Mast-cell-specific receptor mediates alcohol-withdrawal-associated headache in male mice

Hyeonwi Son, Yan Zhang, John Shannonhouse, Hirotake Ishida, Ruben Gomez, Yu Shin Kim

Research output: Contribution to journalArticlepeer-review

2 Scopus citations


Rehabilitation from alcohol addiction or abuse is hampered by withdrawal symptoms including severe headaches, which often lead to rehabilitation failure. There is no appropriate therapeutic option available for alcohol-withdrawal-induced headaches. Here, we show the role of the mast-cell-specific receptor MrgprB2 in the development of alcohol-withdrawal-induced headache. Withdrawing alcohol from alcohol-acclimated mice induces headache behaviors, including facial allodynia, facial pain expressions, and reduced movement, which are symptoms often observed in humans. Those behaviors were absent in MrgprB2-deficient mice during alcohol withdrawal. We observed in vivo spontaneous activation and hypersensitization of trigeminal ganglia (TG) neurons in alcohol-withdrawal WT mice, but not in alcohol-withdrawal MrgprB2-deficient mice. Increased mast cell degranulation by alcohol withdrawal in dura mater was dependent on the presence of MrgprB2. The results indicate that alcohol withdrawal causes headache via MrgprB2 of mast cells in dura mater, suggesting that MrgprB2 is a potential target for treating alcohol-withdrawal-related headaches.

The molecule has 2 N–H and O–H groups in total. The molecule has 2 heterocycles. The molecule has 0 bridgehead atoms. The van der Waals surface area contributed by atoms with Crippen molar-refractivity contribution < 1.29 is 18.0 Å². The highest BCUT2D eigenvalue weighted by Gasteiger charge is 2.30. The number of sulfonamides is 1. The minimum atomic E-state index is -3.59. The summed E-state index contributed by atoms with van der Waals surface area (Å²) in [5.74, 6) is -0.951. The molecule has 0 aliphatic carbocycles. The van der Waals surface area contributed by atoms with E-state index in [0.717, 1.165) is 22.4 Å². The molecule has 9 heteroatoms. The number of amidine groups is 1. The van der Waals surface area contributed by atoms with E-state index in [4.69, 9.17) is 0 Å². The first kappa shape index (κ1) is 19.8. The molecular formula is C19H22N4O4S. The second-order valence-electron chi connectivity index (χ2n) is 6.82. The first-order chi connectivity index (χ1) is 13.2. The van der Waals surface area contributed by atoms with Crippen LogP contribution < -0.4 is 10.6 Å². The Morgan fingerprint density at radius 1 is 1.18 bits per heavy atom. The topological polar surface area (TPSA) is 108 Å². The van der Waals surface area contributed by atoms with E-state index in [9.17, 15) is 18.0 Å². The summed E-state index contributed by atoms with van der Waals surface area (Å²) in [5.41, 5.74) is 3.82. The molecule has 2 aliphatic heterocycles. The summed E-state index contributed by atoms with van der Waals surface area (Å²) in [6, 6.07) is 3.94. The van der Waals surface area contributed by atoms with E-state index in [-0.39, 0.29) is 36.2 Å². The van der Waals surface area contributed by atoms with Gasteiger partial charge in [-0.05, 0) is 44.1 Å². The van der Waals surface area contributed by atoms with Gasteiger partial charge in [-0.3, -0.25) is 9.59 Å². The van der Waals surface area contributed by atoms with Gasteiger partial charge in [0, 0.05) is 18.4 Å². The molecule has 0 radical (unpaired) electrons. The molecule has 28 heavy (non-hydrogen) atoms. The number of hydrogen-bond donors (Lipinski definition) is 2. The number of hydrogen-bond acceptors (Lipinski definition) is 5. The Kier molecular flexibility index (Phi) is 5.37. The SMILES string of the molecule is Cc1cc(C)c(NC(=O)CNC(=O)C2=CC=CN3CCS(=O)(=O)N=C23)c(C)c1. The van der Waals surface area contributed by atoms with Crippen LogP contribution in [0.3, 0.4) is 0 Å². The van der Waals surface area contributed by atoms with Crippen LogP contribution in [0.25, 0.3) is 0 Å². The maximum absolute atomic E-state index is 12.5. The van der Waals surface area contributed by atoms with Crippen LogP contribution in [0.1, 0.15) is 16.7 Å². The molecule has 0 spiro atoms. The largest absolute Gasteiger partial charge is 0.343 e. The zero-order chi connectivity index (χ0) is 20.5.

Original languageEnglish (US)
Pages (from-to)113-123.e4
Issue number1
StatePublished - Jan 3 2024


  • CRF
  • GCaMP in vivo imaging
  • MrgprB2
  • alcohol use disorder
  • alcohol withdrawal
  • dura mater
  • headache
  • mast cell
  • pain
  • primary sensory neuron
  • trigeminal ganglia

ASJC Scopus subject areas

  • General Neuroscience


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